|Title:||The Roles of Syncytin-Like Proteins in Ruminant Placentation.|
|Author's alias:||仲屋, 友喜|
|Abstract:||Recent developments in genome sequencing techniques have led to the identification of huge numbers of endogenous retroviruses (ERV) in various mammals. ERVs, which occupy 8%–13% of mammalian genomes, are believed to affect mammalian evolution and biological diversity. Although the functional significance of most ERVs remains to be elucidated, several ERVs are thought to have pivotal roles in host physiology. We and other groups recently identified ERV envelope proteins (e.g., Fematrin-1, Syncytin-Rum1, endogenous Jaagsiekte sheep retrovirus Env) that may determine the morphogenesis of the unique fused trophoblast cells, termed trinucleate cells and syncytial plaques, found in ruminant placentas; however, there are still a number of outstanding issues with regard to the role of ERVs that remain to be resolved. Here, we review what is known about how these ERVs have contributed to the development of ruminant-specific trophoblast cells.|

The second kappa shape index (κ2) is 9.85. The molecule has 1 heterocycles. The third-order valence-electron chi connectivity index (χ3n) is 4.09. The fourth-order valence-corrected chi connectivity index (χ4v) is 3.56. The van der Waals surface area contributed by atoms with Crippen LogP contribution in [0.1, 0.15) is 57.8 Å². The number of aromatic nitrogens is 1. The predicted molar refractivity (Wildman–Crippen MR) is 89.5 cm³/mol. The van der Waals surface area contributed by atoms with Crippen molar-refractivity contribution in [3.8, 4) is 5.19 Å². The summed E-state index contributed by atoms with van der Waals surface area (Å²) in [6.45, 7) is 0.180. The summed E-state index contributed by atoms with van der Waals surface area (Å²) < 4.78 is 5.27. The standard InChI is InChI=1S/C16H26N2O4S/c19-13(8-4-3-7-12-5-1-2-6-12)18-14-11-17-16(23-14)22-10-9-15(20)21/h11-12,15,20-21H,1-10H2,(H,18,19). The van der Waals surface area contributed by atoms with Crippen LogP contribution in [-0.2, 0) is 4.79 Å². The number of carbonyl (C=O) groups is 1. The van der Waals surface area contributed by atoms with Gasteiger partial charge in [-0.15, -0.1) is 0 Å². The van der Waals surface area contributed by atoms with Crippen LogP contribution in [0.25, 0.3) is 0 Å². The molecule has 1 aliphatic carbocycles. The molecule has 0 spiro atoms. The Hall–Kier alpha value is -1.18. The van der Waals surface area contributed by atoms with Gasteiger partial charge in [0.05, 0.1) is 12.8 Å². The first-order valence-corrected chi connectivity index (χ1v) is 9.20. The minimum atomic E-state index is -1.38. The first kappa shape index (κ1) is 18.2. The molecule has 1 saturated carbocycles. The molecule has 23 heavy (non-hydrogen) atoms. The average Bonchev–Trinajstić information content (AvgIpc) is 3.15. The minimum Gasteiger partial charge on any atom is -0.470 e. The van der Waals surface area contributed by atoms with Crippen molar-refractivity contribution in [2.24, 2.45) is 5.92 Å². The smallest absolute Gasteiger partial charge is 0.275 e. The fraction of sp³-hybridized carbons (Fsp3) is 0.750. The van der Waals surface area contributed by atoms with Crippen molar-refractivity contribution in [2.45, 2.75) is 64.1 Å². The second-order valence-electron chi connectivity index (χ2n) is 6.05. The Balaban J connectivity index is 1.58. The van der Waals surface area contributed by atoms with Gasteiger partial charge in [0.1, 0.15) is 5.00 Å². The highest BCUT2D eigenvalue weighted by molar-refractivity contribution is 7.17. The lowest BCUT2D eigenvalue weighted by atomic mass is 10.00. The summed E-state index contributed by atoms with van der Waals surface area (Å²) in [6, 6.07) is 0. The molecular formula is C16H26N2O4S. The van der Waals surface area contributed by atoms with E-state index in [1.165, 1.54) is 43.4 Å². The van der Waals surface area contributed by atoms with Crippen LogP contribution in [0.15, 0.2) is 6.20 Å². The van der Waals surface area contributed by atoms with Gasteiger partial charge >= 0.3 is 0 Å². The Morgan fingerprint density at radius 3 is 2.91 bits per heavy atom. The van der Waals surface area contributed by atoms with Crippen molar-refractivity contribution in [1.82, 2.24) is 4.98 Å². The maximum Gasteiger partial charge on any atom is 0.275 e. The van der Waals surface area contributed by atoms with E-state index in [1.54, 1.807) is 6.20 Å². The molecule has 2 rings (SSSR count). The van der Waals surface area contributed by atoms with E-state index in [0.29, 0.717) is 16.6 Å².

|Rights:||© 2015 by the authors; licensee MDPI, Basel, Switzerland. This article is an open access article distributed under the terms and conditions of the Creative Commons Attribution license (http://creativecommons.org/licenses/by/4.0/).|
|Appears in Collections:||Journal Articles|
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